The National Dining Rooms offer stunning views across Trafalgar Square and the Menu offers the best in British Produce. 

The National Café offers all day dining, with a self-service Café. 

There is also an Espresso Bar which offers visitors a range of hot-drinks and cakes. 

Tours? – A free daily guided tour is available daily from 2-3pm, which gives visitors a 60-minute taster tour of the collection. Please see the link below for more information. 

Family Tours are also available (at a fixed cost – see above for more information

Nearest station/ Tube? – The nearest tube stations are Charing Cross (approx. a 3-5-minute walk) and Leicester Square (approx. a 6-minute walk) 

Bus routes? – Routes 3, 6, 9, 11, 13, 15, 23, 24, 87, 91, 139, and 176 stops at Trafalgar Square.

Postcode/ address- The National Gallery, Trafalgar Square, London WC2N 5DN

Accessibility? –  

Visitors with disabilities can get discounts on tickets for temporary exhibitions and can also bring an escort free of charge. 

There is a single parking space on Orange Street for Blue Badge holders only. Please book at-least 48 hours in advance by calling 020 7747 2590.

More general information about Accessibility can be found via the link below;

Visitors who are Deaf or hard of hearing: 

The Gallery offers British Sign Language-interpreted talks on paintings for visitors who are deaf or hard-of-hearing. 

A BSL Gallery Introduction is also available on the Gallery website (please see the link above for the video) 

All Information Desks have induction loops, and large print transcripts for the Exhibitions are also available to collection when you visit. Please ring the number below to order one; 

020 7747 2885

Please see link below for more in-depth information about accessibility at the Gallery;

Visitors who are Blind or partially sighted: 

An audio tour featuring 23 highlight paintings from the collection, offering detailed and evocative descriptions of art works. This tour is available free of charge. 

Descriptive folders are available at the Portico Information Desk and can be made available at other desks on request, prior to, or during visits. These are free to use but must be returned. Each folder focuses on two paintings including descriptive text and interpretation in either large print (featuring photographic reproductions of close-up sections of the painting) or Braille (including tactile images)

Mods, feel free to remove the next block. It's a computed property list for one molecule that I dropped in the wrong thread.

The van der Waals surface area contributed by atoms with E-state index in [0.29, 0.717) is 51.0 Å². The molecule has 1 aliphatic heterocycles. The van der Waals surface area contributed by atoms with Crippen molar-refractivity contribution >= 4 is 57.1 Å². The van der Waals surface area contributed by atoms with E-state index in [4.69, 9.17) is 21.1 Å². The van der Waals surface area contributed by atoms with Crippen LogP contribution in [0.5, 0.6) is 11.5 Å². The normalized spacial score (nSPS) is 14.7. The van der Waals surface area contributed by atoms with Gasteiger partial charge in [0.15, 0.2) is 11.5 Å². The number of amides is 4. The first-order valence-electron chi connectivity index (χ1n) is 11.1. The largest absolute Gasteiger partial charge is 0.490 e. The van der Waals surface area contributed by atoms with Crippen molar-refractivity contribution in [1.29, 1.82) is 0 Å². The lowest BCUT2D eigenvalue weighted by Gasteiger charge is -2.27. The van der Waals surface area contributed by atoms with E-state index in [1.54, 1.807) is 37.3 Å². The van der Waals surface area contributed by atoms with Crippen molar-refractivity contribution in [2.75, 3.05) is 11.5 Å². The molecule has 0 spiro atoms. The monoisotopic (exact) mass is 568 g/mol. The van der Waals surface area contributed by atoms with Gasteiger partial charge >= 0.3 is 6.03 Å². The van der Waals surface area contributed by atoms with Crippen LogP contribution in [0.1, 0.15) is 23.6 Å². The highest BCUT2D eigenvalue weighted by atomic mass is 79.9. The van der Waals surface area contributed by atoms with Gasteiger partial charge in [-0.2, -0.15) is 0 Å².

Assistance Dogs are welcome at the Gallery, and Water is available upon request. 

Art sessions for visitors who are blind and partially sighted are also available at the Gallery.  

Please see link below for more in-depth information about accessibility at the Gallery;

Visitors with mobility impairments:

The Getty, Sainsbury Wing, National Café and Pigott Education Centre entrance all have level access (The Main Portico entrance does not, as it is a Grade 1 listed building and cannot be adapted) 

Wheelchairs are available at the Gallery, if you require one please book advance via the number below;

020 7747 2590 

Seating is available all around the Gallery, and stools are available from the information desk and Sainsbury Wing cloakroom upon request (you are also welcome to bring a folding stool) 

Please see link below for more in-depth information about accessibility at the Gallery;

Background Information of West Norwood Cemetery 

Located in the London Borough of Lambeth, West Norwood Cemetery is a 40-acre cemetery which, much like its fellow seven, is a mixture of historic monuments, catacombs, graves and cremation plots which have been named amongst the finest collection in London. Not only recognised by Lambeth Council as site of nature conservation value, West Norwood is also an important site of national historical and cultural interest, which led English Heritage to place it on the National Register of Historic Parks and Gardens, describing it as ‘the first cemetery to be designed in the Gothic Revival Style’. 

Founded in 1836 by its own Act of Parliament, West Norwood Cemetery offered a rural setting in open countryside (as it was located outside of London at that time) and was designed to attract the attention of notable and wealthy Victorians who commissioned a plethora of mausoleums, vaults and graves in the gothic style. Interestingly, in 1842 a section of the cemetery was acquired by London’s Greek Orthodox community which led to the cemetery being filled with fine monuments and mausoleums which aimed to memorialise their Anglo-Hellenic heritage. The cemeteries unique blend of culture and architectural styles makes it a unique experience for visitors- lets get into some of these must-see sights that cannot be missed 

Top 5 must see sights of West Norwood Cemetery 

  1. Henry Tate (1819-1899)